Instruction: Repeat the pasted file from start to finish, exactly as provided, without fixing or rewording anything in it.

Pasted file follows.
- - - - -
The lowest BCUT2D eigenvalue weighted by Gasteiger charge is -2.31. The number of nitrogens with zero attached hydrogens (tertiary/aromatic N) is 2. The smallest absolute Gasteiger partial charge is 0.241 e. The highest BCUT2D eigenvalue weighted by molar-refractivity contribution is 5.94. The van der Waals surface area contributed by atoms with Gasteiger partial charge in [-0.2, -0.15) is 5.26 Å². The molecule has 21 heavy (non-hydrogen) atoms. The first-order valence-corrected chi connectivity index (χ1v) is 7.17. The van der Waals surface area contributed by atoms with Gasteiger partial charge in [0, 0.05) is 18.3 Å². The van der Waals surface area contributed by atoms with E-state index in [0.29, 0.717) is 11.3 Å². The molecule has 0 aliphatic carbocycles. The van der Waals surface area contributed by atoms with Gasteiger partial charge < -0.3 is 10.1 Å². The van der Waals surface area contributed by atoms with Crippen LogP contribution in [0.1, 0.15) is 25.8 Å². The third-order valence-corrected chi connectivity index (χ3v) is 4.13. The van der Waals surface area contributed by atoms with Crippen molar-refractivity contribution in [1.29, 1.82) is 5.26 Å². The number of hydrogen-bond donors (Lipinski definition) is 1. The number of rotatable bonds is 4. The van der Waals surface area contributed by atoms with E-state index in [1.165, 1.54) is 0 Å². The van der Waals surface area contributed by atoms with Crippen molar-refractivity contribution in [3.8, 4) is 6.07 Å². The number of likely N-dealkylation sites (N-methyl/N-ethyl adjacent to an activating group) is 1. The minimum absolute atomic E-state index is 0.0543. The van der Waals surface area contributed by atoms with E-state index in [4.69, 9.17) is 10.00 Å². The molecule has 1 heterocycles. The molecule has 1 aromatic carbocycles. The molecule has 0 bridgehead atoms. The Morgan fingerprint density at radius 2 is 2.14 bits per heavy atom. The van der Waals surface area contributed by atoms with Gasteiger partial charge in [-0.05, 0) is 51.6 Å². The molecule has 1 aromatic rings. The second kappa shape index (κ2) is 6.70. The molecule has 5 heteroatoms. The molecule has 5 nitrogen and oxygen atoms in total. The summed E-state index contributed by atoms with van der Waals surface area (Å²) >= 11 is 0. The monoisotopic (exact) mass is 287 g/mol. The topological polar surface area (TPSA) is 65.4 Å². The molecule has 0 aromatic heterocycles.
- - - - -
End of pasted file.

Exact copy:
The lowest BCUT2D eigenvalue weighted by Gasteiger charge is -2.31. The number of nitrogens with zero attached hydrogens (tertiary/aromatic N) is 2. The smallest absolute Gasteiger partial charge is 0.241 e. The highest BCUT2D eigenvalue weighted by molar-refractivity contribution is 5.94. The van der Waals surface area contributed by atoms with Gasteiger partial charge in [-0.2, -0.15) is 5.26 Å². The molecule has 21 heavy (non-hydrogen) atoms. The first-order valence-corrected chi connectivity index (χ1v) is 7.17. The van der Waals surface area contributed by atoms with Gasteiger partial charge in [0, 0.05) is 18.3 Å². The van der Waals surface area contributed by atoms with E-state index in [0.29, 0.717) is 11.3 Å². The molecule has 0 aliphatic carbocycles. The van der Waals surface area contributed by atoms with Gasteiger partial charge < -0.3 is 10.1 Å². The van der Waals surface area contributed by atoms with Crippen LogP contribution in [0.1, 0.15) is 25.8 Å². The third-order valence-corrected chi connectivity index (χ3v) is 4.13. The van der Waals surface area contributed by atoms with Crippen molar-refractivity contribution in [1.29, 1.82) is 5.26 Å². The number of hydrogen-bond donors (Lipinski definition) is 1. The number of rotatable bonds is 4. The van der Waals surface area contributed by atoms with E-state index in [1.165, 1.54) is 0 Å². The van der Waals surface area contributed by atoms with Crippen molar-refractivity contribution in [3.8, 4) is 6.07 Å². The number of likely N-dealkylation sites (N-methyl/N-ethyl adjacent to an activating group) is 1. The minimum absolute atomic E-state index is 0.0543. The van der Waals surface area contributed by atoms with E-state index in [4.69, 9.17) is 10.00 Å². The molecule has 1 heterocycles. The molecule has 1 aromatic carbocycles. The molecule has 0 bridgehead atoms. The Morgan fingerprint density at radius 2 is 2.14 bits per heavy atom. The van der Waals surface area contributed by atoms with Gasteiger partial charge in [-0.05, 0) is 51.6 Å². The molecule has 1 aromatic rings. The second kappa shape index (κ2) is 6.70. The molecule has 5 heteroatoms. The molecule has 5 nitrogen and oxygen atoms in total. The summed E-state index contributed by atoms with van der Waals surface area (Å²) >= 11 is 0. The monoisotopic (exact) mass is 287 g/mol. The topological polar surface area (TPSA) is 65.4 Å². The molecule has 0 aromatic heterocycles.